posted on May, 9 2017 @ 10:54 AM
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a reply to: mblahnikluver


Hundreds of people took to social media and contacted local media to find out what caused the big boom.

“Shook our house in Davenport and drove the dog into a brief frenzy,” Patrick Reikofski posted on his Twitter account.

Jeff Savage tweeted, “Just heard a loud sonic boom here near Disney World. What was that??!!”

But it wasn’t just Central Floridians who heard the spacecraft. Reports came from as far away as Tampa and Fort Myers.

“Didn't sound from where I live [like] a sonic boom,” said Cherie Doughan, who heard the noise near Cape Haze in Southwest Florida. “Sort of unnerving with things the way they are world wide.”

www.orlandosentinel.com...

That sure doesn't sound like it was all over the news in Florida. And the original articles in both FLORIDA papers said that it was unannounced until landing. The previous landings were at least rumoured a week before the landing occurred.



posted on May, 9 2017 @ 05:31 PM
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article in The Atlantic

www.theatlantic.com...


This is where official information from the Air Force usually stops, and the speculation begins. Some in the military-space community believe the military might be tinkering with advanced surveillance sensors, or testing the electric-propulsion devices, known as thrusters, so it can put future reconnaissance satellites in lower orbits, where they can better see targets on the ground. Others say the military wants to use the spaceplane as a weapon capable of approaching other satellites to observe them and, perhaps, interfere.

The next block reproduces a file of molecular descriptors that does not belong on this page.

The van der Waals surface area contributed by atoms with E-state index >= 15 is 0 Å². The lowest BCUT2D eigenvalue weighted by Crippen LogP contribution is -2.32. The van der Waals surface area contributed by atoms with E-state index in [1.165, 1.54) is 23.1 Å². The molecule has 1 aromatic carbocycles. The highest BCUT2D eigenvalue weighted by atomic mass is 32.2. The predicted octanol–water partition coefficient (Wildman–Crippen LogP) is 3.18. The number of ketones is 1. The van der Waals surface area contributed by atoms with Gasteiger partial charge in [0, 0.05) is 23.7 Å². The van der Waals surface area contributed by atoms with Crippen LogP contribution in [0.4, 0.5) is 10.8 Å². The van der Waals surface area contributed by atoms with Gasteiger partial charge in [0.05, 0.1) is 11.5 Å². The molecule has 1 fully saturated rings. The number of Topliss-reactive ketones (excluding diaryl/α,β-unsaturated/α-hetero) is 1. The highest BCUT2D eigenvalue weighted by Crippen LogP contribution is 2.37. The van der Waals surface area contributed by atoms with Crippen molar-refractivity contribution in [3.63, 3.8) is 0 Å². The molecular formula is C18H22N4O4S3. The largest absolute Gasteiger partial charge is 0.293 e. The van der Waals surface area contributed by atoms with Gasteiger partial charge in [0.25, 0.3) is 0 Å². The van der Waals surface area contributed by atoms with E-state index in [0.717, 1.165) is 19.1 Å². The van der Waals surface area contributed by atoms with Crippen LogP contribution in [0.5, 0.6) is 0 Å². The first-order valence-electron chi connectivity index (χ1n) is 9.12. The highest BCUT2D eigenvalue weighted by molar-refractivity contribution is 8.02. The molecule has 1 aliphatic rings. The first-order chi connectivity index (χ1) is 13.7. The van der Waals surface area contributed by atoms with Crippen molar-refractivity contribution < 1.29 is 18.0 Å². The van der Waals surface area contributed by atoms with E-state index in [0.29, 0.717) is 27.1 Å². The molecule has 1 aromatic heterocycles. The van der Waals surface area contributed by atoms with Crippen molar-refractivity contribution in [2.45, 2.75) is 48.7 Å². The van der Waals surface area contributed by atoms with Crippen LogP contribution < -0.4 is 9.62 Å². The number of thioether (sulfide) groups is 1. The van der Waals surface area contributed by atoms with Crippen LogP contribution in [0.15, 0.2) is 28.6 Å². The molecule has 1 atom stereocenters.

which is about what we've been saying here.



posted on May, 9 2017 @ 08:48 PM
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Space junk...



posted on May, 9 2017 @ 09:59 PM
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originally posted by: pteridine

originally posted by: Zaphod58
a reply to: BASSPLYR

A little of both. They were doing some of the same, and doing the equivalent of a long soak of the ion thrusters, and something new.


Why the environmental suits for the runway crew? I'd guess that it was for unspent rocket fuel [UDMH+N2O4 and such] rather than the xenon for the ion thrusters although a spill of liquid xenon could suffocate those nearby. It looks like they had a drain line of some sort on the ship.


Possibly also for reasons you stated above but more likely because 2 years in continuous orbit means the craft would have had absorbed a load of radiation, how much, I don't know, but it would be seen as a precaution. I also think the suits would help keep the craft contained from cross-contamination whilst it's being thoroughly inspected by research crew/maintenance crew.